The United States Holocaust Memorial Museum has been widely hailed as a critical and popular success, drawing rave reviews and attracting 21.6 million visitors since its opening in 1993. More important than any of the first-rate exhibitions, however, was the decision to make the museum a federal institution and build it on the National Mall in Washington. As a result, the museum stands first and foremost as a testament to the Jewish community’s post-World War II success in appealing to America’s collective moral conscience and in amassing political power. It was Stuart Eizenstat, then President Carter’s domestic policy chief and later the Clinton administration’s point man on restitution issues, who first suggested that the White House push for a national Holocaust memorial. He recommended that the presidential commission charged with implementing the idea be headed up by Rabbi Irving “Yitz” Greenberg, a leading Holocaust theologian.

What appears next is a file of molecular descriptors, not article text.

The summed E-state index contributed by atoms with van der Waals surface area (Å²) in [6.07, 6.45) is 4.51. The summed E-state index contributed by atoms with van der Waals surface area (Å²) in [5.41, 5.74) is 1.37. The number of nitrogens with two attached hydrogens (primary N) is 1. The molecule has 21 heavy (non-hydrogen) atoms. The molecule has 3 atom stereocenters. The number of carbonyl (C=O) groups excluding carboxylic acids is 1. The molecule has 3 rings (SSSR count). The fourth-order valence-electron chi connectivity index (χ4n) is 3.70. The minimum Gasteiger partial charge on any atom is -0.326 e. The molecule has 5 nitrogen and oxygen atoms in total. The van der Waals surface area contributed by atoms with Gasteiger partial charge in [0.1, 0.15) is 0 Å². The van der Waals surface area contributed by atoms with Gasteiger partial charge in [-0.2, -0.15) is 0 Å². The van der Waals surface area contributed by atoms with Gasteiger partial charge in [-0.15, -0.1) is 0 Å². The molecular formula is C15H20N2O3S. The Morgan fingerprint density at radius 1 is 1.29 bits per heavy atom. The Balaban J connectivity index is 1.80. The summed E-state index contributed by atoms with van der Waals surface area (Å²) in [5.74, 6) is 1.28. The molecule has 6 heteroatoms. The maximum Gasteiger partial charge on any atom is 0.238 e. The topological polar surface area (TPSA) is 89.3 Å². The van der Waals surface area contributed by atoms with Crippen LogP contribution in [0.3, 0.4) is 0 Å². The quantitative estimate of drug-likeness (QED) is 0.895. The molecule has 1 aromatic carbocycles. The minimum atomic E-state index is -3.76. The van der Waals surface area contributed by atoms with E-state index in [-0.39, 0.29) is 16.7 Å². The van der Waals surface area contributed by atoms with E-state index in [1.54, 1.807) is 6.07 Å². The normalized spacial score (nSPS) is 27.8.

In many ways the exhibits inside the 265,000-square-foot museum echo Greenberg’s writings, by stressing the particular suffering of Jews at the hands of the Nazis, while also drawing universal lessons from the Holocaust. The choice of location can be seen as a reflection of the harsher edges of Greenberg’s theology: the belief that the Holocaust created a moral imperative for the Jewish people to once again become players in history, and demonstrated the need for all minority groups to accept responsibility for their own security. Or, put more crudely, had American Jews in the 1940s enjoyed political muscle — the kind of muscle needed, for example, to erect an enormous museum smack in the middle of the nation’s capital — this country might indeed have been the haven for refugees that so many lament it was not.